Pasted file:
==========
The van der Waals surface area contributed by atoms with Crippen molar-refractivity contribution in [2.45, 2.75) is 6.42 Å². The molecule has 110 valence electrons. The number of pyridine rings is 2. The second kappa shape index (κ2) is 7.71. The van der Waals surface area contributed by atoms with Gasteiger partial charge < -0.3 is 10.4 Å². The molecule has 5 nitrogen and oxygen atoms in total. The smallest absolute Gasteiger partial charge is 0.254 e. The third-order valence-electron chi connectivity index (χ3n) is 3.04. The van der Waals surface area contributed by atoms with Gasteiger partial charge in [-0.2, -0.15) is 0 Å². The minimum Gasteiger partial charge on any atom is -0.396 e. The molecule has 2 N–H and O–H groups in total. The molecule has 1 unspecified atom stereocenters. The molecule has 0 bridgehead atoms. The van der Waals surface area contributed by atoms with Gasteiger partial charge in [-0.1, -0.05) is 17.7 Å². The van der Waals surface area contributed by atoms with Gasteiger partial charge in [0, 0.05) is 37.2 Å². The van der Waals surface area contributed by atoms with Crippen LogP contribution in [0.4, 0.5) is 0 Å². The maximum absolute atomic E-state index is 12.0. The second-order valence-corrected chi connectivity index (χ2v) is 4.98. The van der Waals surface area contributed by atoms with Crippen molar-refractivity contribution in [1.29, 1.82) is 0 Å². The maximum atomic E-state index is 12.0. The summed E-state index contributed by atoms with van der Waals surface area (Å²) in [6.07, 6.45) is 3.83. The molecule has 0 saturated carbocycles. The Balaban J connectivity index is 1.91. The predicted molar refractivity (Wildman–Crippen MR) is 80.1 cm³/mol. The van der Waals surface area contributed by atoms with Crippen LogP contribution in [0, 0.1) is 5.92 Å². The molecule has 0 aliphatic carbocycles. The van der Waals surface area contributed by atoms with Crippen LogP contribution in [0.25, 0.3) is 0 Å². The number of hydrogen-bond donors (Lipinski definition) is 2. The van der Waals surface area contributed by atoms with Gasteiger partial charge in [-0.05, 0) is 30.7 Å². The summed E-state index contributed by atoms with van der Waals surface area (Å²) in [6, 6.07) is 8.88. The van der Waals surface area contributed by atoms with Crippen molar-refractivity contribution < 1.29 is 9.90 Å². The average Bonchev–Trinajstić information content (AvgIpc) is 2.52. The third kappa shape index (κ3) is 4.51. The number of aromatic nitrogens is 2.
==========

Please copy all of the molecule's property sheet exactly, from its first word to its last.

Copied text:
The van der Waals surface area contributed by atoms with Crippen molar-refractivity contribution in [2.45, 2.75) is 6.42 Å². The molecule has 110 valence electrons. The number of pyridine rings is 2. The second kappa shape index (κ2) is 7.71. The van der Waals surface area contributed by atoms with Gasteiger partial charge < -0.3 is 10.4 Å². The molecule has 5 nitrogen and oxygen atoms in total. The smallest absolute Gasteiger partial charge is 0.254 e. The third-order valence-electron chi connectivity index (χ3n) is 3.04. The van der Waals surface area contributed by atoms with Gasteiger partial charge in [-0.2, -0.15) is 0 Å². The minimum Gasteiger partial charge on any atom is -0.396 e. The molecule has 2 N–H and O–H groups in total. The molecule has 1 unspecified atom stereocenters. The molecule has 0 bridgehead atoms. The van der Waals surface area contributed by atoms with Gasteiger partial charge in [-0.1, -0.05) is 17.7 Å². The van der Waals surface area contributed by atoms with Gasteiger partial charge in [0, 0.05) is 37.2 Å². The van der Waals surface area contributed by atoms with Crippen LogP contribution in [0.4, 0.5) is 0 Å². The maximum absolute atomic E-state index is 12.0. The second-order valence-corrected chi connectivity index (χ2v) is 4.98. The van der Waals surface area contributed by atoms with Crippen molar-refractivity contribution in [1.29, 1.82) is 0 Å². The maximum atomic E-state index is 12.0. The summed E-state index contributed by atoms with van der Waals surface area (Å²) in [6.07, 6.45) is 3.83. The molecule has 0 saturated carbocycles. The Balaban J connectivity index is 1.91. The predicted molar refractivity (Wildman–Crippen MR) is 80.1 cm³/mol. The van der Waals surface area contributed by atoms with Crippen LogP contribution in [0, 0.1) is 5.92 Å². The molecule has 0 aliphatic carbocycles. The van der Waals surface area contributed by atoms with Crippen LogP contribution in [0.25, 0.3) is 0 Å². The number of hydrogen-bond donors (Lipinski definition) is 2. The van der Waals surface area contributed by atoms with Gasteiger partial charge in [-0.05, 0) is 30.7 Å². The summed E-state index contributed by atoms with van der Waals surface area (Å²) in [6, 6.07) is 8.88. The van der Waals surface area contributed by atoms with Crippen molar-refractivity contribution < 1.29 is 9.90 Å². The average Bonchev–Trinajstić information content (AvgIpc) is 2.52. The third kappa shape index (κ3) is 4.51. The number of aromatic nitrogens is 2.